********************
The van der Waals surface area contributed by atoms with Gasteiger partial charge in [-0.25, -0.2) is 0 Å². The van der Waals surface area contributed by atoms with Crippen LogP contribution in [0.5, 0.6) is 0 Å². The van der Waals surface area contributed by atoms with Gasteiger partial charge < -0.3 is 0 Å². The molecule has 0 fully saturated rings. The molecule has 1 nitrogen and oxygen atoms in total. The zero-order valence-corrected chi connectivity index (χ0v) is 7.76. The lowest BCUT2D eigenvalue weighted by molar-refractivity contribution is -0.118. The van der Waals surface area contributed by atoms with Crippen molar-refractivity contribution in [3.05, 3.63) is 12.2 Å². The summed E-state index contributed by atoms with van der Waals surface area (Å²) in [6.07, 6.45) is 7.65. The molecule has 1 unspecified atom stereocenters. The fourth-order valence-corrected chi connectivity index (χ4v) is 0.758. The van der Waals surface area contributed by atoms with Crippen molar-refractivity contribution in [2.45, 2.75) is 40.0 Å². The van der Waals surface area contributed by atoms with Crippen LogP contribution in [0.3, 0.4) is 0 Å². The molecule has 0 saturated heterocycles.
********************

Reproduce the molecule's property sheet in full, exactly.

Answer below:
The van der Waals surface area contributed by atoms with Gasteiger partial charge in [-0.25, -0.2) is 0 Å². The van der Waals surface area contributed by atoms with Crippen LogP contribution in [0.5, 0.6) is 0 Å². The van der Waals surface area contributed by atoms with Gasteiger partial charge < -0.3 is 0 Å². The molecule has 0 fully saturated rings. The molecule has 1 nitrogen and oxygen atoms in total. The zero-order valence-corrected chi connectivity index (χ0v) is 7.76. The lowest BCUT2D eigenvalue weighted by molar-refractivity contribution is -0.118. The van der Waals surface area contributed by atoms with Crippen molar-refractivity contribution in [3.05, 3.63) is 12.2 Å². The summed E-state index contributed by atoms with van der Waals surface area (Å²) in [6.07, 6.45) is 7.65. The molecule has 1 unspecified atom stereocenters. The fourth-order valence-corrected chi connectivity index (χ4v) is 0.758. The van der Waals surface area contributed by atoms with Crippen molar-refractivity contribution in [2.45, 2.75) is 40.0 Å². The van der Waals surface area contributed by atoms with Crippen LogP contribution in [0.3, 0.4) is 0 Å². The molecule has 0 saturated heterocycles.